Governance is a mighty word but often brings lot of skepticism. It is the fabric that blog-brahma-tangella-predictive-image-1promotes collaboration, provides transparency and accountability within the different parts of the organization. And it is an essential component in shaping the predictive enterprise.

At a practical level, governance has two key aspects — information governance and financial governance. It involves stakeholders from both the business and IT.

Analytics project/program funding needs to be disciplined and aligned tightly to the business value thereby meeting the broad stakeholder expectations. If your organization has $5 million to spend on analytics projects, the governance helps identify priorities and corresponding funding.

Information governance seeks to ensure that data required to execute the project/solution has the necessary constructs for primary data; data quality; technical metadata; business glossary; data stewards; security privileges; information catalog; data lineage and so forth. What do we have to do to enable people to do their jobs? Do we collect this data? Do we not collect that data?

Governance is also the driver for business enablement of analytics, laying groundwork for Change Management for a successful adoption of analytics within the business community. This is one of the most critical aspects to turn expected/potential savings to real savings.

3. Operating Model

The operating model is about the people who will lead your analytics project. It defines who will participate in the effort from business and IT. The question is how do we find the path of least resistance to execute the project in the best possible way.

Business sponsorship plays an important role in this pillar by supporting the needed technical resources and getting people on board. Sometimes an operating model is completely IT driven, in other cases it is run and funded by the business. But it may also involve a collaboration of resources from both IT and the business.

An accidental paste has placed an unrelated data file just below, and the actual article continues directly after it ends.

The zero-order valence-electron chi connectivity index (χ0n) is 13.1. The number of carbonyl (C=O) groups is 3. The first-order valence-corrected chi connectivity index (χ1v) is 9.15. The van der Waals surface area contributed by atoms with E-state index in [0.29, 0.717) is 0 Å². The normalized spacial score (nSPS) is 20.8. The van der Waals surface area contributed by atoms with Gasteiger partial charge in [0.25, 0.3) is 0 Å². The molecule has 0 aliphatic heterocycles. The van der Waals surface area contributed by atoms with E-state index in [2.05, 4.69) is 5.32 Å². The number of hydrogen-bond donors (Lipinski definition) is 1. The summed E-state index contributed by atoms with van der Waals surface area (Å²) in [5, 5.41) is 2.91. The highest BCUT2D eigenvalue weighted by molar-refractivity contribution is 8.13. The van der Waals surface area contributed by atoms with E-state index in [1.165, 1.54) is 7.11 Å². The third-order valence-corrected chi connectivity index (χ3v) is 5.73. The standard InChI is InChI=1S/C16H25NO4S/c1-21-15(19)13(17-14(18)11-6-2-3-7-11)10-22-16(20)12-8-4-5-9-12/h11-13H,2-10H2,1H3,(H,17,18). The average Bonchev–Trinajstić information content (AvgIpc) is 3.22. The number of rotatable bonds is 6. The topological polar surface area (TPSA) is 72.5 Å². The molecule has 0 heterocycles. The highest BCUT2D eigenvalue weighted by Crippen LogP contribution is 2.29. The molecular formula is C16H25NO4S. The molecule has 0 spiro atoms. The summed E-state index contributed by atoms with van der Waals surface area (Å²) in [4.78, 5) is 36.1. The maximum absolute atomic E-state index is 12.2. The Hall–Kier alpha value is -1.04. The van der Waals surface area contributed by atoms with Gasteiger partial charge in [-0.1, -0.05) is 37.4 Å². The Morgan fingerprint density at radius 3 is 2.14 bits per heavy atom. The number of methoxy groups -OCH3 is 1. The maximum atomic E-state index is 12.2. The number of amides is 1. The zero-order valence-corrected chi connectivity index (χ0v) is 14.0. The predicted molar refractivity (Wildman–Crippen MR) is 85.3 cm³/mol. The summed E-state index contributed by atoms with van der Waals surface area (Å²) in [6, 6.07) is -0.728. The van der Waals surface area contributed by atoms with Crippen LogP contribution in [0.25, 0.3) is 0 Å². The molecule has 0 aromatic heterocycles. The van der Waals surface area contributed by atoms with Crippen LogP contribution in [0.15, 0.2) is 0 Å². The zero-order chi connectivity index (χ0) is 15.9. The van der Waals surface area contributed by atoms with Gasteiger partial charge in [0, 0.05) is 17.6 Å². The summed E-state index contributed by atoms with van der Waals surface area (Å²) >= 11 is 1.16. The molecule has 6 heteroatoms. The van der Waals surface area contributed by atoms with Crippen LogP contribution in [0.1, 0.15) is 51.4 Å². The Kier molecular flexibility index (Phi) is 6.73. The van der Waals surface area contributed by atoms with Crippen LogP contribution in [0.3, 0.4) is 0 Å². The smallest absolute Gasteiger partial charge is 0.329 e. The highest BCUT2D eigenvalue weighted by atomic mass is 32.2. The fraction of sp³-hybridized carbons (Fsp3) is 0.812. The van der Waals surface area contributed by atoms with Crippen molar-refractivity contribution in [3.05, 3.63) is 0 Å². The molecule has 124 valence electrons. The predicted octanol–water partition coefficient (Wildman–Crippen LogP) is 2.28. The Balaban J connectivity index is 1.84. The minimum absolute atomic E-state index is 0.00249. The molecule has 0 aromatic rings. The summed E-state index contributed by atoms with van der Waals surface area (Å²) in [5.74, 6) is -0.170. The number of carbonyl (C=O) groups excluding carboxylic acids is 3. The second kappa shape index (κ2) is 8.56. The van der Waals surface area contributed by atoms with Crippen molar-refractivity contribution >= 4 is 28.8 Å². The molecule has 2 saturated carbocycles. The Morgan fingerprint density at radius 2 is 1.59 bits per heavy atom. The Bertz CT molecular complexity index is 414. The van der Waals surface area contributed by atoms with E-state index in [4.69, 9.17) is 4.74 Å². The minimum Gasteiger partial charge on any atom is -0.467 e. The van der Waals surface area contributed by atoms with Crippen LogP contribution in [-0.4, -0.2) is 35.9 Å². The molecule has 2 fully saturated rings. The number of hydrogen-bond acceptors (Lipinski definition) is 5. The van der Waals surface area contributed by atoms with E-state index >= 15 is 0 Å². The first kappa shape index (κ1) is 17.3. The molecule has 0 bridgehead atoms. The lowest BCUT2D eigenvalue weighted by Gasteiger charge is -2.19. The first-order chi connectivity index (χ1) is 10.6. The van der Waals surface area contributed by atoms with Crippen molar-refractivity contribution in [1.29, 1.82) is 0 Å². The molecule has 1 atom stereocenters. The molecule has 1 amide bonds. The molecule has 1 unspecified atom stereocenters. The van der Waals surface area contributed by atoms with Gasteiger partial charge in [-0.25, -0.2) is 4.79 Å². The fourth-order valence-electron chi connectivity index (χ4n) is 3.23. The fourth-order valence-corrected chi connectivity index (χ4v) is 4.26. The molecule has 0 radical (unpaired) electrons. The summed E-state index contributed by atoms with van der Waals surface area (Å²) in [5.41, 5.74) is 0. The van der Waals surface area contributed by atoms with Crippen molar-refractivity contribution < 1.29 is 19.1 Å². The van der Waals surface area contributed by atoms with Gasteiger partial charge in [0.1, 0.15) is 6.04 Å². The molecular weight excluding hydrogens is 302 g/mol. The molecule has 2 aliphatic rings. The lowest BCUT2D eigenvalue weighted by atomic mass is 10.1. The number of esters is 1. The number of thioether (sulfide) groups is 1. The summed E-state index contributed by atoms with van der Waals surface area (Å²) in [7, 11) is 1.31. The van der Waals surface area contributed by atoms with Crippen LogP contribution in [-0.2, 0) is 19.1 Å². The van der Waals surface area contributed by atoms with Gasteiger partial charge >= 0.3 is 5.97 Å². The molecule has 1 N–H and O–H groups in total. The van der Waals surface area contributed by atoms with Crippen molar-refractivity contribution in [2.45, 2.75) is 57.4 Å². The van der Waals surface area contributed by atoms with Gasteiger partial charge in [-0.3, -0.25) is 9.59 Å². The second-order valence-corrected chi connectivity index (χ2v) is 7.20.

More and more a hybrid model is required to focus on effective utilization of all resources, business or IT, and adhering to Enterprise IT architecture standards and processes of executing at the speed of business. The business and IT need to collaborate to accelerate the delivery and improve business enablement. Analytical solutions should be capability driven to deliver a minimum viable product in short sprint cycles.

4. Technology

Technology is the vehicle to create and consume the data insights—hindsight, insight and foresight—that the business is seeking.

Once IT has determined what the business customer needs from the project, the IT support team puts together the best tools to design, architect, develop, deploy and support the analytics project. These include the technology platforms and infrastructure, databases, data ingestion, data transformation, data access layer, security layer, data quality tools, reporting and visualization tools.

These four pillars need to be manned and supported by folks with the right energy; and like simple architecture, all four pillars must participate for successful support and sustainability. Through this framework, the business and IT can collaboration to truly leverage organizational data assets. It can use predictive analytics to drive successful business strategies for the future.

About the Author: Brahma Tangella